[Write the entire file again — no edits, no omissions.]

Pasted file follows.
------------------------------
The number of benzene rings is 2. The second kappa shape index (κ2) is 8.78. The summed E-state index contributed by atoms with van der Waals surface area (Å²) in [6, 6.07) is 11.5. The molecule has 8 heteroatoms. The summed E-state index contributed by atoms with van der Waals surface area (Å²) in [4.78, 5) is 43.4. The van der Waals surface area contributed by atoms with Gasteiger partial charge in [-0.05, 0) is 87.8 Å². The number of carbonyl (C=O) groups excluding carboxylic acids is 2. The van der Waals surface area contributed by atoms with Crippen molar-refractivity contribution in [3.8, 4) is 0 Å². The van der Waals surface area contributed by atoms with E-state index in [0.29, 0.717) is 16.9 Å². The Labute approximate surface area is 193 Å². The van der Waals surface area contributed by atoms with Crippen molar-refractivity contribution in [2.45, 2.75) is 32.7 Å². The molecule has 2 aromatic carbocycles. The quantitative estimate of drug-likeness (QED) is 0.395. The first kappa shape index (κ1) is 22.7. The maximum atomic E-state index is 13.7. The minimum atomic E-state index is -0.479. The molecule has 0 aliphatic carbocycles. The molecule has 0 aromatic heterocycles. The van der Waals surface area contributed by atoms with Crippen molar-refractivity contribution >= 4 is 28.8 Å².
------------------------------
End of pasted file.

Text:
The number of benzene rings is 2. The second kappa shape index (κ2) is 8.78. The summed E-state index contributed by atoms with van der Waals surface area (Å²) in [6, 6.07) is 11.5. The molecule has 8 heteroatoms. The summed E-state index contributed by atoms with van der Waals surface area (Å²) in [4.78, 5) is 43.4. The van der Waals surface area contributed by atoms with Gasteiger partial charge in [-0.05, 0) is 87.8 Å². The number of carbonyl (C=O) groups excluding carboxylic acids is 2. The van der Waals surface area contributed by atoms with Crippen molar-refractivity contribution in [3.8, 4) is 0 Å². The van der Waals surface area contributed by atoms with E-state index in [0.29, 0.717) is 16.9 Å². The Labute approximate surface area is 193 Å². The van der Waals surface area contributed by atoms with Crippen molar-refractivity contribution in [2.45, 2.75) is 32.7 Å². The molecule has 2 aromatic carbocycles. The quantitative estimate of drug-likeness (QED) is 0.395. The first kappa shape index (κ1) is 22.7. The maximum atomic E-state index is 13.7. The minimum atomic E-state index is -0.479. The molecule has 0 aliphatic carbocycles. The molecule has 0 aromatic heterocycles. The van der Waals surface area contributed by atoms with Crippen molar-refractivity contribution >= 4 is 28.8 Å².